The hot topic around Dodgertown today was Russell Martin and the amount he’ll play this season. Joe Torre said that he’ll try to watch out not to overuse Russell and that he’s had experience with a player like this, as he’s had Jorge Posada as his catcher in New York for a decade. However, he said that he wouldn’t make any decisions about how often Russell will play until the two of them get a chance to sit down and chat. For his part, Russell said that last year he often lobbied Grady to play even when Grady tried to give him days off and that he’ll probably do the same again this year, but that he understands the need not to wear himself down over the course of a season.
Additionally, everyone came away impressed with Jason Schmidt, who threw a bullpen session today and used four different pitches. Joe Torre said he thought Schmidt was further along in the process than he expected but that he’ll still have two days off before his next bullpen (like Yhency Brazoban), whereas the rest of the pitchers will throw every other day.
A gorgeous day in Vero Beach and it was just as pretty to watch the pitchers and catchers working out for the first time.
Joe Torre addressed the team this morning and as you can imagine, when someone with his resume speaks, the room is all ears. That’s not to say that our previous managers were chopped liver by any means, but obviously very few in the history of the game have four World Series rings to hold up and grab someone’s attention. (Don’t worry, Joe didn’t hold up four rings in the meeting today).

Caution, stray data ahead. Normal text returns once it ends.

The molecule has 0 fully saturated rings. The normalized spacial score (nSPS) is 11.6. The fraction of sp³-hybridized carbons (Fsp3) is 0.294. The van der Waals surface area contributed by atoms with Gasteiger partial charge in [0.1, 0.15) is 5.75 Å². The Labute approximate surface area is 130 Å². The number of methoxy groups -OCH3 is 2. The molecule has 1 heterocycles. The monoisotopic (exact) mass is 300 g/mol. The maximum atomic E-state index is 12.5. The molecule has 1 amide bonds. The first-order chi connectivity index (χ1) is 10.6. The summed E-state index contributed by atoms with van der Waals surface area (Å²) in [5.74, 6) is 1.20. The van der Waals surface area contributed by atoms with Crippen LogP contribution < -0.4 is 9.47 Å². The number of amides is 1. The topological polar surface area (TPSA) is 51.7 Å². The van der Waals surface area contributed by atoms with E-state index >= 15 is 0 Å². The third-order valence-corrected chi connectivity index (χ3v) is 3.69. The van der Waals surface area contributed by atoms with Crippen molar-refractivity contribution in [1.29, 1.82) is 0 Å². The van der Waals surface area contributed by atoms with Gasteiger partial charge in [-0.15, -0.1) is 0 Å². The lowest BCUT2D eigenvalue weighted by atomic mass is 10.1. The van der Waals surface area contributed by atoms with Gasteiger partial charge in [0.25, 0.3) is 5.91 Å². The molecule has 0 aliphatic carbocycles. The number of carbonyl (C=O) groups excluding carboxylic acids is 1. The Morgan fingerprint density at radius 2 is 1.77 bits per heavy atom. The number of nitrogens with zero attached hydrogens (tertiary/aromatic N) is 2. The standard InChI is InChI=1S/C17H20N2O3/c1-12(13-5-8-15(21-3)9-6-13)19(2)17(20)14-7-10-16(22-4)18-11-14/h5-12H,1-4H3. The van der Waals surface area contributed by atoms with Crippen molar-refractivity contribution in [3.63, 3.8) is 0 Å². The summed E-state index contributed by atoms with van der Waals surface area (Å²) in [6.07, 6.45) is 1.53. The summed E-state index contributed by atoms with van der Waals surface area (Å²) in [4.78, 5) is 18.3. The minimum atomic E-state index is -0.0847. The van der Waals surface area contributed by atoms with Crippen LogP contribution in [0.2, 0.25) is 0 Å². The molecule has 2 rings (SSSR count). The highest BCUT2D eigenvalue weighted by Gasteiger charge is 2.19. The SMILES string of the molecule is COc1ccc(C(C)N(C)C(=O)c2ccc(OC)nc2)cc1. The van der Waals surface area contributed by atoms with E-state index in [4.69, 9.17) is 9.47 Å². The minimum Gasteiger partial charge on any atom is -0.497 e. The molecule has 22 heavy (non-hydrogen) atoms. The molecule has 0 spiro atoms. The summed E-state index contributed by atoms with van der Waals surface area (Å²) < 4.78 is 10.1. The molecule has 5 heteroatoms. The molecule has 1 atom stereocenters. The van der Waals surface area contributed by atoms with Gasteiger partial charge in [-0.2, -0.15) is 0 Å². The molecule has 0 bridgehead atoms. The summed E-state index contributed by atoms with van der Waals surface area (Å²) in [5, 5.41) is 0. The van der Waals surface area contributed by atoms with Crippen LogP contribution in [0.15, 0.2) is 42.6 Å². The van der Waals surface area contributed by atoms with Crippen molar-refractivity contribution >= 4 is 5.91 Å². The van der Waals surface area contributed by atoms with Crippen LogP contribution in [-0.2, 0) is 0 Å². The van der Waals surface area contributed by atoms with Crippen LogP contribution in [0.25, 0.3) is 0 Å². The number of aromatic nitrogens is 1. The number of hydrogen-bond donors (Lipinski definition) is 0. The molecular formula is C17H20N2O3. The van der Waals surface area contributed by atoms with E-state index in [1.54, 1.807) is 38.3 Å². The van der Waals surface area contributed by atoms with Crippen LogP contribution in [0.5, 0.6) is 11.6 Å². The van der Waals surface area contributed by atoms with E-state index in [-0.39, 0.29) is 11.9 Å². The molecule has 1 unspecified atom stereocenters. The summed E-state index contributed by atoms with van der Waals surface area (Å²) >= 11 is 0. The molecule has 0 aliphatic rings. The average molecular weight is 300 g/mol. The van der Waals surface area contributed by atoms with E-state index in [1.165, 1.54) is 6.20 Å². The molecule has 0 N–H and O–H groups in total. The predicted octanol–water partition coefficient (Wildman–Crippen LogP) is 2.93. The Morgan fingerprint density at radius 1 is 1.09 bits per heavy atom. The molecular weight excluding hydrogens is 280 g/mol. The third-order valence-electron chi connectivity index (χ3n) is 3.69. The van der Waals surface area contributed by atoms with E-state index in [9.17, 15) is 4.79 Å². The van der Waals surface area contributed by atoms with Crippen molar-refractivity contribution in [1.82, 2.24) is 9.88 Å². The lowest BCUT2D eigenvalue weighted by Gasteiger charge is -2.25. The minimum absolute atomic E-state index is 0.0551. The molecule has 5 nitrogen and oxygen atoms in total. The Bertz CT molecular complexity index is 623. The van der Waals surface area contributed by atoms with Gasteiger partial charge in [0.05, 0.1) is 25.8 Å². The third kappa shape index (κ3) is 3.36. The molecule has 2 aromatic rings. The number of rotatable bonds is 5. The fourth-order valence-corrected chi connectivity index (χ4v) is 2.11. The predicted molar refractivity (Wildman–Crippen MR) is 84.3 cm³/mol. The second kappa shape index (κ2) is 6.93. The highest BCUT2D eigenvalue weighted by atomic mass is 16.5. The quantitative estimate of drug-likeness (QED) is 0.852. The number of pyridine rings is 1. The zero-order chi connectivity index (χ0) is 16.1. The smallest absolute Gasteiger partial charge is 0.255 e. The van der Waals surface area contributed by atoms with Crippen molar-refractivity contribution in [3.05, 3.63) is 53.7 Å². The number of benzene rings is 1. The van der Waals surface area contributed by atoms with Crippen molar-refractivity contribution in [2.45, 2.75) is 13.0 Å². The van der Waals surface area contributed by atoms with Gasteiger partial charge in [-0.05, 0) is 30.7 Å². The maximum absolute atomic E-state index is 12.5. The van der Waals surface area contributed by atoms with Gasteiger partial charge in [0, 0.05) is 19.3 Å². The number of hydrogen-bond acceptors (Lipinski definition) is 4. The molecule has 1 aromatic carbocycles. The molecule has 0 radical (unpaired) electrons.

Generally speaking, there were two mobs at Dodgertown today and I was unsure which one I was supposed to be following. The first was a group of about 25-30 Japanese media members, who followed Hiroki Kuroda’s every step on his first day of Spring Training. What jumped out at me was that even during PFPs (pitchers fielding practice), there would be about 10 photographers taking a shot, then busting out their laptops and sending the photo immediately to Japan for the entire world to see within minutes. The speed of information truly amazes me these days and this was one example that really spoke to that.
Meanwhile, just as Kuroda was leaving the field I was at, Joe Torre was coming towards it and he had about 50 fans chasing him down for autographs. He was gracious and signed for just about everyone, but obviously he has to also be able to watch practice, too, so I was going to try and help him wade through the masses. But, with the dozens of media members chasing Kuroda, I had to make a decision and figured I’d help him out, as he’s the new guy in town.
Nonetheless, both made it through just fine and there wasn’t a ton of new news otherwise today. Russell Martin is celebrating his birthday while Ron Cey turned 60, which is almost hard to believe. Then again, just as I typed that, it dawned on me that this blog is almost two years old so I went to look up the first post and sure enough, it was two years ago today that we started to take the fans Inside the Dodgers. It appears I was a lot better back then about adding photos, but for some reason the site doesn’t seem to let me do that anymore.